Sunday, September 4, 2016

Not-so-Funny Money: A Short Tale of Bitter Litter in Mississippi

by Nomad


According to a local Mississippi paper, a day of hard labor pea-picking for eight Pontotoc County inmates was interrupted with another request. They were called to pick up loose $100 bills scattered about Highway 9 North.

A Dash for Highway Dough

It must have seemed like a delightful diversion, a dream come true. However, all was not what it seemed.
The abandoned cash was just a film prop, and each bill- though convincing from a distance- was emblazoned with words "For Motion Picture Use Only."

Where exactly the fake cash originally came from was unclear. Pontotoc County Sheriff Leo Mask speculated that somebody must have been hauling theater equipment. A movie reel was also found along the road.
An investigation is ongoing and the sheriff department will keep the fake loot until somebody comes forward to claim it.

Of course, funny money is funny money, no matter what its intended use. So, except for how it is used, what's the difference between a prop and a counterfeit? Well, there's a law regarding fake currency production that distinguishes props from outright counterfeiting.
According to the Counterfeit Detection Act of 1992, a reproduced bill must be: a.) either less than 75% or more than 150% the size of a real bill, b.) one-sided, and c.) made with only one color (so as to discourage the reproduction of identifying factors).

That's the reason the Motion Picture Association of America (MPAA) is, held to the same standards of counterfeit law that the general public is, set forth by the U.S. Secret Service. 

At one time in the early history of film-making, Mexican currency- rendered worthless following the revolution- was used. That was in the days when films looked a lot more like live theater and before the age of the extreme close-up or technicolor.
Gradually, over time, audiences became harder to fool and demanded more credible props. And that's how the industry of producing fake money was born.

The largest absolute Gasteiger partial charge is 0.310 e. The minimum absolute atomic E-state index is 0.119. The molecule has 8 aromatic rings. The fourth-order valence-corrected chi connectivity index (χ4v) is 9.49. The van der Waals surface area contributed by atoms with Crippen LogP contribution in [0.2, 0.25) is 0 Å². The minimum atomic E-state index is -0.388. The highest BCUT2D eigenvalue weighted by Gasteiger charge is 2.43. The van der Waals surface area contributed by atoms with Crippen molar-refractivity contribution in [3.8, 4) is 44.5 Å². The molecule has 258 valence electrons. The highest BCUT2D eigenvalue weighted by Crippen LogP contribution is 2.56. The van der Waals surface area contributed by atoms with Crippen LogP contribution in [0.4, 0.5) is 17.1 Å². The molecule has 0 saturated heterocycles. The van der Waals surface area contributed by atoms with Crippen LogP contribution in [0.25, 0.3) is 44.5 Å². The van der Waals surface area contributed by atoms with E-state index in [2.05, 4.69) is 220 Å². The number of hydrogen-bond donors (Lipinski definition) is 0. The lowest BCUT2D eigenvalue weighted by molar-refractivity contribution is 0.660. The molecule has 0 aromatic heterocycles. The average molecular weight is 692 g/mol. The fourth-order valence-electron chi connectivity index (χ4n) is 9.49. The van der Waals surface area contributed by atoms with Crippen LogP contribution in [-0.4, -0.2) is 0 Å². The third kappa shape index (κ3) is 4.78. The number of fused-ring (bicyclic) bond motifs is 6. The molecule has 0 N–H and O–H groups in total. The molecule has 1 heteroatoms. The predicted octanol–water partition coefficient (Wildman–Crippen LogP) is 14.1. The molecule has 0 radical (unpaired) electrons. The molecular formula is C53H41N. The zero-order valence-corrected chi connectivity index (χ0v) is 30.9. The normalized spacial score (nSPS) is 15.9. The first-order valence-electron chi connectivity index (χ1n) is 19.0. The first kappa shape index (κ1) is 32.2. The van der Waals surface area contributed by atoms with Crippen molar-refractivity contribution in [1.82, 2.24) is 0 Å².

Here's a more in-depth look at that aspect.

From Film-Making to Crime Committing

When it comes to props, if it can fool audiences in a cinema, it might be able to fool a lot of less-observant people outside the multiplex too.   
Actually, there have been incidents in which film production props have been used to fool the unsuspecting.
Last week in Atlanta, Georgia, two men used Motion Picture Association of America funds to purchase two used cars using more than $3,000 worth of funny money. Similar incidents have happened in Alabama, Tennessee and Texas in 2016 alone.
Other cases have also recently been reported. A couple in used movie money to make a $1,000 purchase at a Wal-mart in Buford, Georgia. (A cashier may have been involved in the scam.)  
One local source points out:
There were earlier reports in Athens that people were using the fake money to attempt to buy marijuana and to purchase food at a McDonald’s drive-thru.
It might also surprise you to learn that convincing "Hollywood" money can be purchased online, through, for example, Ebay or direct through a prop manufacturer. (Apparently, Amazon has discontinued the sale of prop money.) 
The requirements found in the Counterfeit Detection Act of 1992 don't seem to have discouraged a few scammers from attempting to use the fakes illegally. 

For eight disappointed inmates, the litter pick-up must have turned out to be a bitter pill to swallow.


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